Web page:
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Re: Yet more on dinosaur quad climbers

On Fri, Jul 12, 2013 at 01:52:53PM -0700, Mike Habib wrote:
> On Jul 12, 2013, at 1:08 PM, Ruben Safir <ruben@mrbrklyn.com> wrote:
> > try it yourself.  Stick long lightweight and strong planes onto your
> > arms and walk down the street.  I think you will find the affect very
> > enlightening :)
> I imagine it wouldn't be bad at all, actually.  

Then do it.  Give a week just to be sure of the affect.

> > reason.  You need to tuck the feathers out of the way when you are
> > moving around with any speed.  The tail feathers are for display.  Maybe
> > a Trex used its arm feathers for display.
> Jason is correct: a *lot* of birds use arm feathers for display.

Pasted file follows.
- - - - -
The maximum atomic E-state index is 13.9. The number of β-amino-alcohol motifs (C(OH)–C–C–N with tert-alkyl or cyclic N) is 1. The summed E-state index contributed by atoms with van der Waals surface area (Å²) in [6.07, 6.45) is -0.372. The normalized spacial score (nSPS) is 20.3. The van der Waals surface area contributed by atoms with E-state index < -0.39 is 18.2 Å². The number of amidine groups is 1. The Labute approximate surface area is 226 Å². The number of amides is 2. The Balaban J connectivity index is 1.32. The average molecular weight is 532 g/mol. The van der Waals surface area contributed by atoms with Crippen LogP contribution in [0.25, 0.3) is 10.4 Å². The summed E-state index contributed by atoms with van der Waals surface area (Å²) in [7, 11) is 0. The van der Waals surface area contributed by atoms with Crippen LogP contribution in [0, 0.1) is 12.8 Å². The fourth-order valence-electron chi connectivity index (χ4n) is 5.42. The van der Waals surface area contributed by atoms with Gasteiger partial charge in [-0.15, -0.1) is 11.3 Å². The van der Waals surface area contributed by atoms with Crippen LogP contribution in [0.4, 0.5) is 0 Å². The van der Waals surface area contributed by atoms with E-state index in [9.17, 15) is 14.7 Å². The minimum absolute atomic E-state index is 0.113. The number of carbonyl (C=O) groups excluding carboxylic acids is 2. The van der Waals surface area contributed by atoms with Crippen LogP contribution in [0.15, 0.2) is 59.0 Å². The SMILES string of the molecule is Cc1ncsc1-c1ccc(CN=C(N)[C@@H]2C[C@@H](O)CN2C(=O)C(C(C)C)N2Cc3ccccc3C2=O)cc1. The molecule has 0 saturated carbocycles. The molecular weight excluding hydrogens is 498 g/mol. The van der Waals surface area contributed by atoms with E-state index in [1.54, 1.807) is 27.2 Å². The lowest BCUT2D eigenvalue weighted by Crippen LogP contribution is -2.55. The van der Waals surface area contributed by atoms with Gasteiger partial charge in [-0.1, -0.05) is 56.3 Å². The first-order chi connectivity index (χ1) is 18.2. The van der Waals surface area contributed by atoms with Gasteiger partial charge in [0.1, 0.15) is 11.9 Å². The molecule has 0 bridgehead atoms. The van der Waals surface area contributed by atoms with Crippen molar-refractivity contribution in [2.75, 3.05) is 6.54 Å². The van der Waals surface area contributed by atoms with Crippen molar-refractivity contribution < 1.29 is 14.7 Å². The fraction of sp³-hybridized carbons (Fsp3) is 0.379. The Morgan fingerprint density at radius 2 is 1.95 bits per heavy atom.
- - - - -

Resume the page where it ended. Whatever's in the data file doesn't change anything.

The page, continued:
That would be wrong.  The wings are usually tucked away.  There are
birds, like the bower bird, that are exceptions.  But when moving around
and struting stuff, the wings are TUCKED away and the TAIL FEATHERS are
almost uniformally the display feathers from the red tail of the African
Grey Parrot to the Peacock.

Also flight feathers are often colored or bright, displaying while in
flight, such as more Amazon Parrots, and a variety of other birds.  But
the birds have to be in flight.

> Off the top of my head: sun bitterns, birds of paradise, mockingbirds, many 
> finches, Whip-poor-wills (some nightjars even have extended display feathers 
> on the wings).  Other wing functions include: mantling (hawks), shadow luring 
> (herons), weapons (steamer ducks, ibises, others), brooding (nearly all), 
> shielding (secretary birds).  
> In short, there is no evidence that feathered forelimbs are greatly impaired 
> in range of motion, rate of motion, or general functionality.  

There is evidence, but you have to open your mind and see it.